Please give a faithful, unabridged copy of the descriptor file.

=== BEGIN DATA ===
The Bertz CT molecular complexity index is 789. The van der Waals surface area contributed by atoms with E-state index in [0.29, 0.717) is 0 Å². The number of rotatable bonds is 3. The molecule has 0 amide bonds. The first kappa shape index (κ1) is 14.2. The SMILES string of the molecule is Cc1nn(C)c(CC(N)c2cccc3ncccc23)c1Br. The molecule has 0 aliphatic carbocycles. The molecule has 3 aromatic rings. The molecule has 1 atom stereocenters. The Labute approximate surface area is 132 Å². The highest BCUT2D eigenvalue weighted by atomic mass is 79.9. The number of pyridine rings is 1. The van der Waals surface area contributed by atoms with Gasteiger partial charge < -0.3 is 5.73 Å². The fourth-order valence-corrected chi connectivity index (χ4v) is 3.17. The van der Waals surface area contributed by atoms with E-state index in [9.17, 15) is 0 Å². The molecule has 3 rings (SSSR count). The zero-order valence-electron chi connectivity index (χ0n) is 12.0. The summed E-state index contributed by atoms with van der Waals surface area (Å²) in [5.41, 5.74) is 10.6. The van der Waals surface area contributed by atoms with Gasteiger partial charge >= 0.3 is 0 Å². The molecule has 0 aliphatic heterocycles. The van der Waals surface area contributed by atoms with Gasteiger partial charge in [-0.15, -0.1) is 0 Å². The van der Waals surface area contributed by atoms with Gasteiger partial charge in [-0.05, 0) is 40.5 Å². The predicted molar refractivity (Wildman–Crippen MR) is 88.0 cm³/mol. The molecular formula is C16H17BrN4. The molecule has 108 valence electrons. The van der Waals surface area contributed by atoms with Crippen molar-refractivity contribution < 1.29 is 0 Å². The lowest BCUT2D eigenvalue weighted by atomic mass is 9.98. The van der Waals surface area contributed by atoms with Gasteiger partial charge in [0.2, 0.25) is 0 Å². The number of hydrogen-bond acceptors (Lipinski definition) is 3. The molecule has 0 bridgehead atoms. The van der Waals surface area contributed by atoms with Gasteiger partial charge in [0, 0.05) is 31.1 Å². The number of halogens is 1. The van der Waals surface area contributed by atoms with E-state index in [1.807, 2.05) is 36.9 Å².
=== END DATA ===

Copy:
The Bertz CT molecular complexity index is 789. The van der Waals surface area contributed by atoms with E-state index in [0.29, 0.717) is 0 Å². The number of rotatable bonds is 3. The molecule has 0 amide bonds. The first kappa shape index (κ1) is 14.2. The SMILES string of the molecule is Cc1nn(C)c(CC(N)c2cccc3ncccc23)c1Br. The molecule has 0 aliphatic carbocycles. The molecule has 3 aromatic rings. The molecule has 1 atom stereocenters. The Labute approximate surface area is 132 Å². The highest BCUT2D eigenvalue weighted by atomic mass is 79.9. The number of pyridine rings is 1. The van der Waals surface area contributed by atoms with Gasteiger partial charge < -0.3 is 5.73 Å². The fourth-order valence-corrected chi connectivity index (χ4v) is 3.17. The van der Waals surface area contributed by atoms with E-state index in [9.17, 15) is 0 Å². The molecule has 3 rings (SSSR count). The zero-order valence-electron chi connectivity index (χ0n) is 12.0. The summed E-state index contributed by atoms with van der Waals surface area (Å²) in [5.41, 5.74) is 10.6. The van der Waals surface area contributed by atoms with Gasteiger partial charge >= 0.3 is 0 Å². The molecule has 0 aliphatic heterocycles. The van der Waals surface area contributed by atoms with Gasteiger partial charge in [-0.15, -0.1) is 0 Å². The van der Waals surface area contributed by atoms with Gasteiger partial charge in [-0.05, 0) is 40.5 Å². The predicted molar refractivity (Wildman–Crippen MR) is 88.0 cm³/mol. The molecular formula is C16H17BrN4. The molecule has 108 valence electrons. The van der Waals surface area contributed by atoms with Crippen molar-refractivity contribution < 1.29 is 0 Å². The lowest BCUT2D eigenvalue weighted by atomic mass is 9.98. The van der Waals surface area contributed by atoms with Gasteiger partial charge in [0.2, 0.25) is 0 Å². The number of hydrogen-bond acceptors (Lipinski definition) is 3. The molecule has 0 bridgehead atoms. The van der Waals surface area contributed by atoms with Gasteiger partial charge in [0, 0.05) is 31.1 Å². The number of halogens is 1. The van der Waals surface area contributed by atoms with E-state index in [1.807, 2.05) is 36.9 Å².